What to Pack in Your Downhill Skiing Backpack

Skiing with a backpack can be a lightweight, non-bulky way to carry essentials for a day on the slopes. Much better than stuffing countless things, which ultimately won't fit, into my ski jacket pockets. I start with a quality, thin backpack that fits close to my body. Then I make sure to pack it with these key items:

Skiing Day Pack

1.  High Calorie Snacks


You know that satisfying bite of chocolate and nougat on the chairlift that lifts everyone's spirits and makes you the most popular person in the group? There is nothing like a well-timed, high-calorie snack as our bodies recover on the lift ride up after a thigh-burning ski-run down. Works wonders for all ages and skiing abilities and definitely helps with the "hangries." Be a snack hero!

2. Hand Warmers


I carry these for emergency warmer-upper moments. Especially for the kiddos, having access to these can immediately take a kid from miserable and wanting to go inside to "a tough cookie" who can manage the elements with just a little help from a burst of warmth from a hand-warmer. They're also sort of fun to hacky-sack with during down time.

3. Emergency Kit


Build a tiny kit with a few items for that "be prepared" moment, including a small circle of duct tape. My favorite item is a silver, thermal "space" blanket that folds down to the size of a deck of cards. In cold conditions, it immediately adds warmth when wrapped around someone's body and is also good for sitting on the snow.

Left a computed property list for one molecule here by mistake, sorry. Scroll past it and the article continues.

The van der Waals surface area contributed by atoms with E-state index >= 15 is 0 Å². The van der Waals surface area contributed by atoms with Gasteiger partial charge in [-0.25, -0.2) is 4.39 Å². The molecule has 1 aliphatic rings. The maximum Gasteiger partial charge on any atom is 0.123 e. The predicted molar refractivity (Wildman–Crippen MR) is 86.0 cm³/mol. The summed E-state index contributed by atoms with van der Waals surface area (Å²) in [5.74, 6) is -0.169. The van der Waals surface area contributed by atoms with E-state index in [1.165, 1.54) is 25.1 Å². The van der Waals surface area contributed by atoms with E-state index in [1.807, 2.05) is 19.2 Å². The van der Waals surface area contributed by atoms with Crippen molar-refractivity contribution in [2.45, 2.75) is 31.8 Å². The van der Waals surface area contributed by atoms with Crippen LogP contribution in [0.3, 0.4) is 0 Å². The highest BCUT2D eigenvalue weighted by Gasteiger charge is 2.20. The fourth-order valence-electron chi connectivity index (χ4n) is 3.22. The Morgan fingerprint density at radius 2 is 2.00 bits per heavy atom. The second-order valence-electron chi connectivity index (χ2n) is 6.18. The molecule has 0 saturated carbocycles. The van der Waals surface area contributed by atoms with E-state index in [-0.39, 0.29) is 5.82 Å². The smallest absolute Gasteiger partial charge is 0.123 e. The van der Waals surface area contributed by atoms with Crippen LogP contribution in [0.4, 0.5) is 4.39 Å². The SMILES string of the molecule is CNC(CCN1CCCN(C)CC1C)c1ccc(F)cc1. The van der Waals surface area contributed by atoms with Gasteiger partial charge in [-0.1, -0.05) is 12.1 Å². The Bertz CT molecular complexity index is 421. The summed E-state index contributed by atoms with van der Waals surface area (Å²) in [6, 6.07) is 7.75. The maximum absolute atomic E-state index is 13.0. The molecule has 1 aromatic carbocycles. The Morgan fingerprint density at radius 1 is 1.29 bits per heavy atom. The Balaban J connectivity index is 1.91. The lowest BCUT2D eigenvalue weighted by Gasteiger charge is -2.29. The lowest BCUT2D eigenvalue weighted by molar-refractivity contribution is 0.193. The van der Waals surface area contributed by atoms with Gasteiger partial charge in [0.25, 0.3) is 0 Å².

4. Skin Protection


I've said it before and I'll say it again, lip balm with SPF is one of my #1 essentials for all outdoor sports. It's a must pack. In a pinch, I smear sunscreen on my lips. A small tube of sunscreen for mid-day reapplication to face and ears is also vital to block those UV rays reflecting off the snow, even on cloudy days.

5. Liquid for Hydration


Seems strange in the cold, but the most requested item in my ski backpack is for water on the ski lift ride up. So I usually carry a small, thin bottle to replenish some of the H20 we've sweated out on the way down. Electrolyte sports drinks and even hot cocoa in a thermos if I'm feeling like a champion that day are real winners.

Quick tip: Don't overload the backpack. I keep it super lean and pulled close to me so when I'm tucking through trees it doesn't snag. Keeping it light also allows me to wear it on the chairlift without having to take it off every ride.

Grab your stocked backpacks, think snow, ski hard, and see you on the slopes!

What other essentials do you pack in your ski backpack?

Team Sierra

Find Your Ski Day Pack Essentials at Sierra Trading Post!


Day Packs

Snacks

Hand Warmers

First Aid Kit

Space Blanket

Water Bottles & Thermoses

Hydration Bladders (look for an insulated water tube)
Annie Yearout
posted by
Annie Yearout
Blogger at Outdoorsy Mama
Annie Yearout is an outdoor and adventure travel writer and author of OutdoorsyMama.com, a blog motivating you, me and the kids to gear-up, get outside and explore. She partners with outdoor non-profits, is a member of sponsored adventure crews, and is always eager to throw a backpack on and hit the trails from her home in Northern California. (Team Sierra bloggers receive promotional consideration from Sierra Trading Post.)
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